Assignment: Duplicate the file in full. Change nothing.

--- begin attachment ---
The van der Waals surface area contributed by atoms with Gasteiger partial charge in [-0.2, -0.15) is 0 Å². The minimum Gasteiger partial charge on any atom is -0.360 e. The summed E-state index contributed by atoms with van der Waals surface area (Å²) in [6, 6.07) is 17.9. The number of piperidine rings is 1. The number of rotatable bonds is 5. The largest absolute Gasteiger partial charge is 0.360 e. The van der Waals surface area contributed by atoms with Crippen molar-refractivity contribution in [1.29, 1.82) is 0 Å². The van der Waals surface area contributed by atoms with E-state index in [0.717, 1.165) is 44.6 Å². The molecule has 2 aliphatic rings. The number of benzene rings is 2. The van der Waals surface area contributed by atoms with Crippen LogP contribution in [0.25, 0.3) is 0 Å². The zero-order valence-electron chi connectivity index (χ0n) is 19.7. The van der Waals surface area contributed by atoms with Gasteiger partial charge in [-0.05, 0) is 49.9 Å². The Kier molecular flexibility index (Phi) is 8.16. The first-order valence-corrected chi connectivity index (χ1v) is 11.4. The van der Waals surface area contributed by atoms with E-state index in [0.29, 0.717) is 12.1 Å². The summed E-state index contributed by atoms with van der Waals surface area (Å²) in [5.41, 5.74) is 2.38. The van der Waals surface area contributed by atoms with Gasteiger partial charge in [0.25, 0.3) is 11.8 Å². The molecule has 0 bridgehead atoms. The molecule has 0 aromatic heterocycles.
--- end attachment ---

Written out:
The van der Waals surface area contributed by atoms with Gasteiger partial charge in [-0.2, -0.15) is 0 Å². The minimum Gasteiger partial charge on any atom is -0.360 e. The summed E-state index contributed by atoms with van der Waals surface area (Å²) in [6, 6.07) is 17.9. The number of piperidine rings is 1. The number of rotatable bonds is 5. The largest absolute Gasteiger partial charge is 0.360 e. The van der Waals surface area contributed by atoms with Crippen molar-refractivity contribution in [1.29, 1.82) is 0 Å². The van der Waals surface area contributed by atoms with E-state index in [0.717, 1.165) is 44.6 Å². The molecule has 2 aliphatic rings. The number of benzene rings is 2. The van der Waals surface area contributed by atoms with Crippen LogP contribution in [0.25, 0.3) is 0 Å². The zero-order valence-electron chi connectivity index (χ0n) is 19.7. The van der Waals surface area contributed by atoms with Gasteiger partial charge in [-0.05, 0) is 49.9 Å². The Kier molecular flexibility index (Phi) is 8.16. The first-order valence-corrected chi connectivity index (χ1v) is 11.4. The van der Waals surface area contributed by atoms with E-state index in [0.29, 0.717) is 12.1 Å². The summed E-state index contributed by atoms with van der Waals surface area (Å²) in [5.41, 5.74) is 2.38. The van der Waals surface area contributed by atoms with Gasteiger partial charge in [0.25, 0.3) is 11.8 Å². The molecule has 0 bridgehead atoms. The molecule has 0 aromatic heterocycles.